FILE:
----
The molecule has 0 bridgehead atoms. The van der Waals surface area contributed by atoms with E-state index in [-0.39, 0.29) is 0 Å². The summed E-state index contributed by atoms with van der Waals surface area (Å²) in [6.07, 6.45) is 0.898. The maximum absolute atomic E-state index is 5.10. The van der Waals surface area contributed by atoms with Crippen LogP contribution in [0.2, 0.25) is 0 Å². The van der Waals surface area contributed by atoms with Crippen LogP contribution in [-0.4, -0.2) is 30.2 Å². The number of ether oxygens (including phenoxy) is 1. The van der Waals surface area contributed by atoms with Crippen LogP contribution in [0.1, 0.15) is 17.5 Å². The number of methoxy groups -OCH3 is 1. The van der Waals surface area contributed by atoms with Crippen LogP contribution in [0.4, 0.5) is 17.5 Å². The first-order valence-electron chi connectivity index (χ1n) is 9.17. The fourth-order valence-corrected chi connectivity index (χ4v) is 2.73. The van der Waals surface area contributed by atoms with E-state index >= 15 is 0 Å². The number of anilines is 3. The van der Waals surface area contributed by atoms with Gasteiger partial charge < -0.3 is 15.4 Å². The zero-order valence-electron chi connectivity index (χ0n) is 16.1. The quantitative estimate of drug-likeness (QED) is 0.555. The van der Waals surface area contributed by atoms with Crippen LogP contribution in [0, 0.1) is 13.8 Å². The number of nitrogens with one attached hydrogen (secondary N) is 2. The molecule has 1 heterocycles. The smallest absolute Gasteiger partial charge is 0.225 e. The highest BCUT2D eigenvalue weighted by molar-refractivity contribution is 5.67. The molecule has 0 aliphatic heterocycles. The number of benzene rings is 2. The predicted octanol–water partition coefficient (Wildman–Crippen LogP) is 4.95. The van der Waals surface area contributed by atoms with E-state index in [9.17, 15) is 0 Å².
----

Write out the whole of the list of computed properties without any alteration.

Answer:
The molecule has 0 bridgehead atoms. The van der Waals surface area contributed by atoms with E-state index in [-0.39, 0.29) is 0 Å². The summed E-state index contributed by atoms with van der Waals surface area (Å²) in [6.07, 6.45) is 0.898. The maximum absolute atomic E-state index is 5.10. The van der Waals surface area contributed by atoms with Crippen LogP contribution in [0.2, 0.25) is 0 Å². The van der Waals surface area contributed by atoms with Crippen LogP contribution in [-0.4, -0.2) is 30.2 Å². The number of ether oxygens (including phenoxy) is 1. The van der Waals surface area contributed by atoms with Crippen LogP contribution in [0.1, 0.15) is 17.5 Å². The number of methoxy groups -OCH3 is 1. The van der Waals surface area contributed by atoms with Crippen LogP contribution in [0.4, 0.5) is 17.5 Å². The first-order valence-electron chi connectivity index (χ1n) is 9.17. The fourth-order valence-corrected chi connectivity index (χ4v) is 2.73. The van der Waals surface area contributed by atoms with E-state index >= 15 is 0 Å². The number of anilines is 3. The van der Waals surface area contributed by atoms with Gasteiger partial charge < -0.3 is 15.4 Å². The zero-order valence-electron chi connectivity index (χ0n) is 16.1. The quantitative estimate of drug-likeness (QED) is 0.555. The van der Waals surface area contributed by atoms with Crippen LogP contribution in [0, 0.1) is 13.8 Å². The number of nitrogens with one attached hydrogen (secondary N) is 2. The molecule has 1 heterocycles. The smallest absolute Gasteiger partial charge is 0.225 e. The highest BCUT2D eigenvalue weighted by molar-refractivity contribution is 5.67. The molecule has 0 aliphatic heterocycles. The number of benzene rings is 2. The predicted octanol–water partition coefficient (Wildman–Crippen LogP) is 4.95. The van der Waals surface area contributed by atoms with E-state index in [9.17, 15) is 0 Å².